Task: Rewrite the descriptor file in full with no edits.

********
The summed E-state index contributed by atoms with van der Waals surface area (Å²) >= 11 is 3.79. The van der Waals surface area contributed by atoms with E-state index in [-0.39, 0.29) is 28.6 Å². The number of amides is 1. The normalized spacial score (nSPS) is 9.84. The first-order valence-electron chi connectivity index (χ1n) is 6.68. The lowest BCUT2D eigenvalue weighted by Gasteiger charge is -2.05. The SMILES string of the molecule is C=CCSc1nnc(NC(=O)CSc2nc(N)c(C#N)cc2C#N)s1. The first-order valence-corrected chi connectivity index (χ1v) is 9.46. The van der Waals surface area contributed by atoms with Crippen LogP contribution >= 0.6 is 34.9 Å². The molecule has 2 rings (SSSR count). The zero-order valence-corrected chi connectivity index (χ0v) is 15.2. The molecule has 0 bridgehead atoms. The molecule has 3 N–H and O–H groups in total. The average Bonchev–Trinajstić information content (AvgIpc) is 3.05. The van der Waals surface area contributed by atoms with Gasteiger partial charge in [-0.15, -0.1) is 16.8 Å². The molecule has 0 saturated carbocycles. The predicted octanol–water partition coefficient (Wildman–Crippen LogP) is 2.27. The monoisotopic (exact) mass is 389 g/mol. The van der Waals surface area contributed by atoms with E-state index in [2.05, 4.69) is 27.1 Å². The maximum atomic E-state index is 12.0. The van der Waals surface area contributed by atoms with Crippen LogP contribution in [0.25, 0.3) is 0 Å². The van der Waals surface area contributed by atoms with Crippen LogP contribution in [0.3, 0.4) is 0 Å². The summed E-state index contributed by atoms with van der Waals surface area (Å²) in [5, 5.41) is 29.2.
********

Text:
The summed E-state index contributed by atoms with van der Waals surface area (Å²) >= 11 is 3.79. The van der Waals surface area contributed by atoms with E-state index in [-0.39, 0.29) is 28.6 Å². The number of amides is 1. The normalized spacial score (nSPS) is 9.84. The first-order valence-electron chi connectivity index (χ1n) is 6.68. The lowest BCUT2D eigenvalue weighted by Gasteiger charge is -2.05. The SMILES string of the molecule is C=CCSc1nnc(NC(=O)CSc2nc(N)c(C#N)cc2C#N)s1. The first-order valence-corrected chi connectivity index (χ1v) is 9.46. The van der Waals surface area contributed by atoms with Crippen LogP contribution >= 0.6 is 34.9 Å². The molecule has 2 rings (SSSR count). The zero-order valence-corrected chi connectivity index (χ0v) is 15.2. The molecule has 0 bridgehead atoms. The molecule has 3 N–H and O–H groups in total. The average Bonchev–Trinajstić information content (AvgIpc) is 3.05. The van der Waals surface area contributed by atoms with Gasteiger partial charge in [-0.15, -0.1) is 16.8 Å². The molecule has 0 saturated carbocycles. The predicted octanol–water partition coefficient (Wildman–Crippen LogP) is 2.27. The monoisotopic (exact) mass is 389 g/mol. The van der Waals surface area contributed by atoms with E-state index in [2.05, 4.69) is 27.1 Å². The maximum atomic E-state index is 12.0. The van der Waals surface area contributed by atoms with Crippen LogP contribution in [0.25, 0.3) is 0 Å². The van der Waals surface area contributed by atoms with Crippen LogP contribution in [0.3, 0.4) is 0 Å². The summed E-state index contributed by atoms with van der Waals surface area (Å²) in [5, 5.41) is 29.2.